Education: Associates or Bachelors Degree in Nursing and 6 month – 1 year operating room internship.
Salary: $50,000 – $120,000
Salaries for nurses in the operating room can very greatly because of addition pay for overtime, call pay, and pay for special call teams such as the cardiac or transplant teams, and leadership positions.

Surgical Tech
Job description: To manage the surgical instruments during the surgical procedure and to assist the surgeon. This includes making sure all necessary instrumentation and implants are present prior to the surgical procedure and preparing the room for the surgical procedure.
Education: 1 year surgical technology program
Salary: $35,000 – $85,000
Salaries for surgical technologists in the operating room can very greatly because of addition pay for overtime, call pay, and pay for special call teams such as the cardiac or transplant teams.

Operating Room Attendant
Job description: Assist in transporting patients, moving patients, and setting up the surgical rooms for procedures by moving the surgical bed and other equipment into the necessary configuration prior to surgery.
Education: High School and on the job training or the Operating Room Assistant Training .
Salary: $12 – $18 per hour, additionally attendants will commonly take call for the operating room increasing their pay and opportunity for overtime substantially.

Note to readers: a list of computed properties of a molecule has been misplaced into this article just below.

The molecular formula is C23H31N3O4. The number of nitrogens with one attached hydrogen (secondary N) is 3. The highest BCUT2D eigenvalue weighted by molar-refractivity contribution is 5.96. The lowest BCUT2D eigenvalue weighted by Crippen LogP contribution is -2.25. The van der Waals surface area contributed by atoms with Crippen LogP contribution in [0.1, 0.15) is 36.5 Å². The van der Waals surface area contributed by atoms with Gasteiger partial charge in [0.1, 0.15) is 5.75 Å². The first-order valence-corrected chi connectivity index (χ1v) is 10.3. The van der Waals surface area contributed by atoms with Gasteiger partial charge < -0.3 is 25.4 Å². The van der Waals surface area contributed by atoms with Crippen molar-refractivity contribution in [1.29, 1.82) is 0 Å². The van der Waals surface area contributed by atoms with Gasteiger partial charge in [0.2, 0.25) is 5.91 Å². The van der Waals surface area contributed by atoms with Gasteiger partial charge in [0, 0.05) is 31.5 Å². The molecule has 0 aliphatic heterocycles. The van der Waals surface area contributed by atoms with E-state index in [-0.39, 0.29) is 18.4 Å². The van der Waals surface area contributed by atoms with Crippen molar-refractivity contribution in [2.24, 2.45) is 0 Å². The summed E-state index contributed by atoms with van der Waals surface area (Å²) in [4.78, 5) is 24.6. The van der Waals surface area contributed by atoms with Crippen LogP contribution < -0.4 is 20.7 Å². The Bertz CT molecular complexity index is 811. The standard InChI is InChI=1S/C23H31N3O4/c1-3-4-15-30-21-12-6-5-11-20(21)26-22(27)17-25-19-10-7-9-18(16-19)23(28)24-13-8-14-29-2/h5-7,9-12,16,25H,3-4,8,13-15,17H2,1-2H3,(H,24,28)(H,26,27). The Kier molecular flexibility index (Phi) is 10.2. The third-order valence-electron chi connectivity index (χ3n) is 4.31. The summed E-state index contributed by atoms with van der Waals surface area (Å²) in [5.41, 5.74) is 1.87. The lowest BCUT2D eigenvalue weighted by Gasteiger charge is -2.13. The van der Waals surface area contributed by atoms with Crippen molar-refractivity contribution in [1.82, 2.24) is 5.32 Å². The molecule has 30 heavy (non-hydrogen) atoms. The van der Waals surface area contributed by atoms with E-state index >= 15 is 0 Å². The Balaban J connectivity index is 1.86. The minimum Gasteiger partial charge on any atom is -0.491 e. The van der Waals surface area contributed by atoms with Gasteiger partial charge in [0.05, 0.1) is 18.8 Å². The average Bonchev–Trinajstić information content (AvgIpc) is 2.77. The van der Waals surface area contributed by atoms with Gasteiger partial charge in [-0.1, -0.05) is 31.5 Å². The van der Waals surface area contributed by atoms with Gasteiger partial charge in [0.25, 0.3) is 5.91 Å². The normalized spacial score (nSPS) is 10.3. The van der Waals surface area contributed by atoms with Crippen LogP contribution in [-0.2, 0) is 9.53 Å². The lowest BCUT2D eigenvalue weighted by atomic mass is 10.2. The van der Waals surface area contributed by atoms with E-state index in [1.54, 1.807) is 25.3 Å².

Housekeeper:
Job description: Ensuring the operating room is clean after each surgical procedure
Education: On the job training
Salary: $9 – $13 per hour, typically no opportunity for call, limited overtime opportunity

More Instruments
More Procedures
The Expanded Surgical Instrument Guide
Only $11.95


6 thoughts on “Jobs and Salaries in the Operating Room

  1. Yes, most operating rooms have Anesthesia Techs. Often they will go through a CardioVascular tech program. Pay is similar to a surgical tech. CV tech training most often prepares individuals to work in a Cardiac Cath lab.

  2. No RN listed? We don’t use CRNA’s and we don’t use operating room attendants. My state requires an RN circulator in every OR room.

  3. A reply to MereSanity…. This post is regarding jobs in the OR other than the RN role, you can read about RNs in the OR at…
    http://www.surgical-instrument-pictures.com/salaries.html

    We are the same in our OR regarding CRNAs, we only have an MD staff. But as far as attendants, who helps move your patients and helps with all the heavy equipment when setting up rooms for various procedures? We certainly need extra hands with large patients and such. Not that nurses can’t pick up a mop or move heavy equipment, it’s just not usually the most cost effective use of an RNs skill set.

  4. RN’s do all of that where I work. Mopping, cleaning, turn-overs, moving patients, setting up rooms…yep we do that too. We have “assistive personel” but we rarely see them.

Comments are closed.